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Long Island’s Drinking Water—Challenges and Solutions

Kyle Rabin

Over the last few years, a groundwater pollution Superfund site in my community has generated concern among local residents—that much I’m sure of.

What I’m less clear of is to what extent this danger—the dry-cleaning fluid tetrachloroethylene has contaminated groundwater in a nearby well field (which comes with a hefty price tag for treatment)—has reignited people’s interest in the role they have in protecting their local water supply.

The “local” supply, in this case, is the Long Island aquifer system, designated “sole source” by the U.S. Environmental Protection Agency (EPA). “It’s our only source of drinking water,” says Adrienne Esposito, executive director of Citizens Campaign for the Environment, in a new video produced by GRACE. “One hundred percent of our drinking water comes from directly underneath our feet.”

That means Long Islanders should take special care of this life-sustaining resource. There isn’t an alternative supply and the region’s geography has a lot to do with that, says Esposito: “The beauty of Long Island is that we are an island. The challenge of Long Island is we are an island.”

Esposito, whose organization for decades has promoted greater awareness of local water resources, explains that our actions on the land have grave implications for the quality of our drinking water “underneath our feet.” Pesticides, fertilizers and failing septic systems are just a few sources of pollution.

“High levels of nitrogen—associated with residential septic tanks and cesspools and fertilizer runoff from agricultural lands—in the groundwater has led to the degradation of local drinking water supplies as well as Long Island’s coastal ecosystems,” according to Christopher Gobler, a professor at Stony Brook University’s School of Marine and Atmospheric Sciences.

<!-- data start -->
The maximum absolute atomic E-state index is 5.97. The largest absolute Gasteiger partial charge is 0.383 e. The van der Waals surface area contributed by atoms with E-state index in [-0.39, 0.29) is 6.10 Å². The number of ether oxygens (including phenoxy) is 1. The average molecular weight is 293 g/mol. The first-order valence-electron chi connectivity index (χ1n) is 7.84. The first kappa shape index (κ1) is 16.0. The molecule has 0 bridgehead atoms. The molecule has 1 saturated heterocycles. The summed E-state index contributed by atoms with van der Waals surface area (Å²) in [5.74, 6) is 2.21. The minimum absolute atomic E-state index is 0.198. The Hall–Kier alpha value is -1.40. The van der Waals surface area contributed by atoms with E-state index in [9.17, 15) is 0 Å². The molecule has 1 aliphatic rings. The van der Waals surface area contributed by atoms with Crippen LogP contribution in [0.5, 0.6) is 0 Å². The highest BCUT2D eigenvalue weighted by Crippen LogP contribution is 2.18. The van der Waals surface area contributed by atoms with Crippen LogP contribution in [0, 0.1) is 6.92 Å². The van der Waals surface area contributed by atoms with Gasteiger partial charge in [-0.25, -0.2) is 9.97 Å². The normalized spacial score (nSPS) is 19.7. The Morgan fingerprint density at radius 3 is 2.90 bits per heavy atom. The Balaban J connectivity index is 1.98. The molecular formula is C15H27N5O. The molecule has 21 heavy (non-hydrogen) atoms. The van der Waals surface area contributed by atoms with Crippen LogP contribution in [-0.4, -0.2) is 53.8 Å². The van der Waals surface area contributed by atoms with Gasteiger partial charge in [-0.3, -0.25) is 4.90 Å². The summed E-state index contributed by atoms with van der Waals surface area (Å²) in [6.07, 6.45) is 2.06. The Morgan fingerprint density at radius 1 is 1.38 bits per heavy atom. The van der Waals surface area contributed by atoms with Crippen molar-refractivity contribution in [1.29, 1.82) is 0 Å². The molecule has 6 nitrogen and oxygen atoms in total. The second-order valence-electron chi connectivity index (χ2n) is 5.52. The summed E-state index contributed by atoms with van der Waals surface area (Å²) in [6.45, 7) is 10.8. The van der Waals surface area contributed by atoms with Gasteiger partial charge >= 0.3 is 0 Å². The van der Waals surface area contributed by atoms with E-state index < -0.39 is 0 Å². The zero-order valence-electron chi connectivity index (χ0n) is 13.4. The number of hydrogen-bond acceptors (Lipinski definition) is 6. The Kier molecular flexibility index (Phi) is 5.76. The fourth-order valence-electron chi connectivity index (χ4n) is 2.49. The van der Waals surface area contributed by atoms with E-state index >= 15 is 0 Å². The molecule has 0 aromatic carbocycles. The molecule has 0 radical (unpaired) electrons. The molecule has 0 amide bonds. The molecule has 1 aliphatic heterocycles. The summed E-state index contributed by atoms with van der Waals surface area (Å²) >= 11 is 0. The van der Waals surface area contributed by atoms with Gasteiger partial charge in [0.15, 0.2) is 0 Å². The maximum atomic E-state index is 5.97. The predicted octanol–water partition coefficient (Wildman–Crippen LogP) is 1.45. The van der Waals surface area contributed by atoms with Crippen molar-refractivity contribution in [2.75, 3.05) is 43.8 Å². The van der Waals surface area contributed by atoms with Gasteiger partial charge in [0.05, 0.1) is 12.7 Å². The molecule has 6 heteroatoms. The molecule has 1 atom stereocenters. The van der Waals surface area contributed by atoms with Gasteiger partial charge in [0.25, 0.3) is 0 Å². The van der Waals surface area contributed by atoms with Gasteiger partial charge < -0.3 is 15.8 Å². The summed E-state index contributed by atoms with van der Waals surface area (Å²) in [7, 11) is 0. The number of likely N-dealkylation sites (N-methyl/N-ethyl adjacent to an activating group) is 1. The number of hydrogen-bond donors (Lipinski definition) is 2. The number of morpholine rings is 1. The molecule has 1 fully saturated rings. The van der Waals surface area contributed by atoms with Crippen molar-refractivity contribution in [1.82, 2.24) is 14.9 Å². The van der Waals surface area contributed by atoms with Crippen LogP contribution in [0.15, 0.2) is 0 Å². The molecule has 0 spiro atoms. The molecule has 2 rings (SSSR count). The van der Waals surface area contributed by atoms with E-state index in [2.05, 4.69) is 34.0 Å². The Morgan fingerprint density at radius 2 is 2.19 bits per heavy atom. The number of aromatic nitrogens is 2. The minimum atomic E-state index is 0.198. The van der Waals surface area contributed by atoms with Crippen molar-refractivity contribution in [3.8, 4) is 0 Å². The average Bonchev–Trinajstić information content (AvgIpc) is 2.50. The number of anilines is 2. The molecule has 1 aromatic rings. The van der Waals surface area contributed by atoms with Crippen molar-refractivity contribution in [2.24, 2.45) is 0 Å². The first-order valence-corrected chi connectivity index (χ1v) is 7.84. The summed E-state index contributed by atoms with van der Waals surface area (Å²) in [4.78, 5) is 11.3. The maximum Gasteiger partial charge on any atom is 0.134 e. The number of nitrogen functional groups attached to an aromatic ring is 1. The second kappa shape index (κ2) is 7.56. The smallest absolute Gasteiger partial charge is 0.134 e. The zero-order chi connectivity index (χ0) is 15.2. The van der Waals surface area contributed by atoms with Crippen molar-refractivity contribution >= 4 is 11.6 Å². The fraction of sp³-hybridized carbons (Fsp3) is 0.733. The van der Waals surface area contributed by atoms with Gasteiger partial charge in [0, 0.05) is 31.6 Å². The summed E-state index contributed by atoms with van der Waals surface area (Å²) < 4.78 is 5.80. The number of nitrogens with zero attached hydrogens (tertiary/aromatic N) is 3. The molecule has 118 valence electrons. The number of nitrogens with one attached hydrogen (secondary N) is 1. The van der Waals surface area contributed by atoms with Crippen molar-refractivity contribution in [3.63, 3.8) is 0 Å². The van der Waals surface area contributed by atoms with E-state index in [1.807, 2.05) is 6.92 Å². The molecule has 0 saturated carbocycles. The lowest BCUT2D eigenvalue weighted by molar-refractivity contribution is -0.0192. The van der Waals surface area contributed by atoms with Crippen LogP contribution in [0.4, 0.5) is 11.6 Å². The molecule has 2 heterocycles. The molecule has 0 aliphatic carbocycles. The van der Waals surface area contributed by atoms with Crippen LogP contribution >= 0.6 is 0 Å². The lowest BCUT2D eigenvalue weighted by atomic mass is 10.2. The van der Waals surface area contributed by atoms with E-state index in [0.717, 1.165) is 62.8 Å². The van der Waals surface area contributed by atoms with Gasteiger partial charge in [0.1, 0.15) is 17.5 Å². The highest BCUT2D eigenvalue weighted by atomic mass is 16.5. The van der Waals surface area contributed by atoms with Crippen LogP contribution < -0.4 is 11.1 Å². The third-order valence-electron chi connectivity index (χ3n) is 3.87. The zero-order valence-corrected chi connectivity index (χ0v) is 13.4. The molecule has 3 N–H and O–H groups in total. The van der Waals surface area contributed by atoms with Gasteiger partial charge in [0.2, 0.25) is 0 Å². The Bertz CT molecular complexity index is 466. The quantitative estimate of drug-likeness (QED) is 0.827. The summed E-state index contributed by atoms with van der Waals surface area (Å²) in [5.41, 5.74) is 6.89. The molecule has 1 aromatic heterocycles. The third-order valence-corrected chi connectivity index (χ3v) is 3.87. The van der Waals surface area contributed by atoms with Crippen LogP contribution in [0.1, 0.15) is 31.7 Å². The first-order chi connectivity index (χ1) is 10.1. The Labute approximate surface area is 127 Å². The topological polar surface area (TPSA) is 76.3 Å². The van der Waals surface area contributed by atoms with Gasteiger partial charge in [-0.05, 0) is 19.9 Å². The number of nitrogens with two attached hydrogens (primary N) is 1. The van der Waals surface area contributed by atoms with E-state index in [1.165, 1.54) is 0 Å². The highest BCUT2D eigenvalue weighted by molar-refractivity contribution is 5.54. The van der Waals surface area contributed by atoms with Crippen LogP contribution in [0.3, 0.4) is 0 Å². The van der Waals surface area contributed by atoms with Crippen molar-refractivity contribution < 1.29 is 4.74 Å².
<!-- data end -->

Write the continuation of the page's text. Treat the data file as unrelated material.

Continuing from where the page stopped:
What can be done to improve the quality of—and better protect—Long Island’s water supply? Watch the video to find out. Okay, here’s one of the bigger solutions, if not the biggest: Long Island needs a new management structure and it needs it now.

Contributing to Long Island’s water quality woes, and an issue touched upon in the video, is the fragmented state of management and oversight of the local water supply. Nancy Rauch Douzinas, president of the Rauch Foundation, says it best in a recent viewpoint about the tremendous benefits of a potential merger between a local water district and a neighboring water authority:

This makes obvious sense. And it points up what doesn’t make sense: having a single aquifer system tapped by 60-plus local water suppliers, and managed and monitored by a dizzying array of federal, state and local agencies.

That structure is rooted in history, not logic. It’s inefficient, and worse, it’s risky. With water management so fragmented, we’re essentially left with no one in charge of it. No one ensuring its long-term viability.

The result? Our water quality is declining fast…

It’s time to recognize water quality as an urgent threat that we must not ignore. We need to act now to establish a comprehensive, [island-wide] water protection plan, and the management structure to make it work.

Ron Busciolano, Supervisory Hydrologist for the U.S. Geological Survey (USGS) New York Water Science Center, hits upon what is at stake when he speaks to the two primary reasons the USGS—which remains policy-neutral and only supplies the data and advice needed to make wise management decisions—takes such great interest in Long Island’s groundwater supply: 1) the health and well-being of about 2.8 million people on Long Island, and 2) the continued economic development for the region, both of which are tied to a clean, plentiful source of groundwater supply.

All Long Island communities, including mine, must take a greater interest in their local water supply. Consider this video a first step towards engaging Long Islanders about this unique aquifer system and providing ideas about how they can be better stewards of this vital resource.

For more information, click here.

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Originally published at Ecocentric

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